New Overnight Developments Abroad: Dollar & Yen Higher Ahead of ECB Decision and U.S. Labor Report

July 2, 2009

Risk aversion has strengthened: stocks are down, and the dollar and yen are firmer.

Equities fell 0.6% in Japan and Britain, 1.3% in Germany, 1.1% in France and Hong Kong, 1.9% in Thailand, and 1.4% in Singapore.

The dollar and yen are unchanged against each other and up by 0.8% against the kiwi, 0.7% versus sterling, the Swiss franc and Aussie dollar, 0.5% against the euro and 0.2% relative to the Canadian dollar.  Markets await the ECB decision at 11:45 GMT followed by the ECB press conference and U.S. monthly labor report at 12:30 GMT.  Weekly jobless claims also arrive then.

The Japanese 10-year government bond auction produced the weakest bid-cover ratio since February, and the 10-year JGB yield firmed 2 basis points to 1.36%.

Oil slid 1.4% to $68.33 per barrel, and gold dropped 0.5% to $936.60 per ounce.

U.S. car sales in June were softer than expected.  Yesterday’s ADP report on private employment caused many analysts to revise their projected loss of total U.S. jobs to a bigger figure.

The ECB is not expected to announce any changes.

Mixed verbal signals from Beijing.  A Vice Foreign Minister spoke of dollar stability, while the central bank announced plans to allow cross-border trade by firms to be settled in yuan along with promised tax support to promote such activity.

The Swedish Riksbank halved its key rate by 25 basis points to 0.25% and said that level probably would prevail for the coming year.  A rate cut had not been anticipated by analysts.  Illness kept Governor Ingves from attending today’s central bank policy meeting.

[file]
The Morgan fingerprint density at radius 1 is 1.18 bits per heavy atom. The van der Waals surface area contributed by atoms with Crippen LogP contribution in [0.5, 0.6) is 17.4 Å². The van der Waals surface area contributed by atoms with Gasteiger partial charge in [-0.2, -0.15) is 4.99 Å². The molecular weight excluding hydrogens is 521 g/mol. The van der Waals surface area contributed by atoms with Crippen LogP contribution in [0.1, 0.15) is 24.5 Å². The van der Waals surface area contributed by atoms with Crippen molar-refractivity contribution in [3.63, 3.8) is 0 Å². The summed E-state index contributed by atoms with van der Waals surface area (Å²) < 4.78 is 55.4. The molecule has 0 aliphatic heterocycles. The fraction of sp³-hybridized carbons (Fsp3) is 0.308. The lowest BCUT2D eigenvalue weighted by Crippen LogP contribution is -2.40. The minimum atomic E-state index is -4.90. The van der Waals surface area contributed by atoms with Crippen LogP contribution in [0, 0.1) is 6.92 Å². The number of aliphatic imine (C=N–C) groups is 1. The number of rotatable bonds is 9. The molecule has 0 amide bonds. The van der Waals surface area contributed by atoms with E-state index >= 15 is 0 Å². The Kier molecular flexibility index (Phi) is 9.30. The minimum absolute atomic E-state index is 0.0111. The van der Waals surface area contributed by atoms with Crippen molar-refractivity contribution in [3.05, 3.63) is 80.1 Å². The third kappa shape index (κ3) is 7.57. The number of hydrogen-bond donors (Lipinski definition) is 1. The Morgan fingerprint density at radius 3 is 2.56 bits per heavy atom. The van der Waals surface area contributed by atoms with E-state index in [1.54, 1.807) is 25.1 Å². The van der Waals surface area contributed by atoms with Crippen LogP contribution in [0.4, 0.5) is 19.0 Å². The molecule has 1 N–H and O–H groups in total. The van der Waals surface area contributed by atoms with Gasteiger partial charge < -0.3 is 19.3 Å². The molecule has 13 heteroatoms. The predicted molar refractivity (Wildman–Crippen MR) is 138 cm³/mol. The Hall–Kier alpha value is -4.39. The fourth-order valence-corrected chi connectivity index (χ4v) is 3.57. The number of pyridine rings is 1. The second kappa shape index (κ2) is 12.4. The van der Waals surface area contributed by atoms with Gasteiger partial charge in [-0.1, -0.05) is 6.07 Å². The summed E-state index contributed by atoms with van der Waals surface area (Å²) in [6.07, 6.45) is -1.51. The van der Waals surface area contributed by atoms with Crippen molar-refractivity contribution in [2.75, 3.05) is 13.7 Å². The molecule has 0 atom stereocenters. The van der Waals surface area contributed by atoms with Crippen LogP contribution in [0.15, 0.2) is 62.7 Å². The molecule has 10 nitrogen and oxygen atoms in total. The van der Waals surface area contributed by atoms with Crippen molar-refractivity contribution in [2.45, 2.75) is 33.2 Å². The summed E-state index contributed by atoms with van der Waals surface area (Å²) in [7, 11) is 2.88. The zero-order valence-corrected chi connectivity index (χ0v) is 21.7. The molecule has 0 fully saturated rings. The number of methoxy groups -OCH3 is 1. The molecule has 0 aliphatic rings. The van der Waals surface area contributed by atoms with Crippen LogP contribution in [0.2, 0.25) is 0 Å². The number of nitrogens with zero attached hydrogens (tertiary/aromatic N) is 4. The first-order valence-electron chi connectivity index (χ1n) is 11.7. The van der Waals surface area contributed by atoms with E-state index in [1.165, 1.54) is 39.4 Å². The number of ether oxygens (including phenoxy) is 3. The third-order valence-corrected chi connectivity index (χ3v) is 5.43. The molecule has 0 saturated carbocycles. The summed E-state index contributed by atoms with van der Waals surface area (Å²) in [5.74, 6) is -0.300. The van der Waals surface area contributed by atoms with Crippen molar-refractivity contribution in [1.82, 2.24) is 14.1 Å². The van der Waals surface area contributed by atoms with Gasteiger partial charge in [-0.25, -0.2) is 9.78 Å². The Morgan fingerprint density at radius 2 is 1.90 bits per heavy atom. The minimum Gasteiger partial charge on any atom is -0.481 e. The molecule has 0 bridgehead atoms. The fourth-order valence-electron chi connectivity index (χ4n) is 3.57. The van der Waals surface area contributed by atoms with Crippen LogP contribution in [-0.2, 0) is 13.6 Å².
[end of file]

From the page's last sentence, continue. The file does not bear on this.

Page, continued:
Iceland’s central bank left its key interest rate unchanged at 12%.  A series of cuts since January had lowered such previously from a peak of 18%.  Weakness in the Icelandic krona had contributed to higher on-year CPI inflation of 12.2% in June after 11.6% in May.

Japan’s monetary base climbed 6.4% in the year to June and 7.5% in the year to 2Q.  The component most sensitive to monetary policy changes shot up 59.6% over the last 12 months.

Hong Kong’s PMI-manufacturing index jumped 2.3 points to 47.1 in June.  India’s PMI slid to a still robust 55.3 from 55.7.  Officials in India’s Finance Ministry believe 7.75% growth may be attainable this year.  Consumer prices in Thailand rose 0.4% in June but fell 4.0% from a year earlier.  Consumer prices in 1H09 fell 1.6% y/y.

Unemployment in Euroland increased another two-tenths in May to 9.5% and was 2.1 percentage points higher than a year earlier.  Spanish joblessness among youth under the age of 25 has soared to a whopping 36.9%.

Euroland producer prices slid another 0.2% in May and by a greater 5.8% from a year earlier.  On-year PPI had been minus 4.6% in April and plus 1.2% last December.  Non-energy producer prices fell 2.9% in the year to May, while energy plunged 14%.  The PPI results showed more deflation than expected.

Softer coal exports were reflected in a wider-than-forecast Australian trade deficit of A$ 556 million in May after minus A$ 282 million in April.  But the deficit was 63% smaller than in May 2008.  Exports (down 9.4%) and imports (off 12.5%) each fell sharply over the last 12 months.

Norway’s manufacturing PMI index recorded its largest monthly improvement ever, a 7.9 point increase to 48.7.  Scores below 50 connote contracting activity, however.

The British construction-sector PMI slid 1.4 points to 44.5 in June, recording its 16th sub-50 score in a row.  The Bank of England’s quarterly credit conditions survey revealed some improvement in credit availability to firms and households during 2Q09 and expectations of more improvement during the third quarter.

North Korea firmed two short-range missiles in a further test of the equipment.

South African motor vehicle sales posted the smallest on-year drop in nine months, but the 24% drop was still pretty hefty.

Italy’s budget deficit in the first quarter widened to 9.3% of GDP.

Besides the labor market figures, U.S. factory orders also get reported today.  U.S. markets are closed tomorrow.

Copyright Larry Greenberg 2009.  All rights reserved.  No secondary distribution without express permission.


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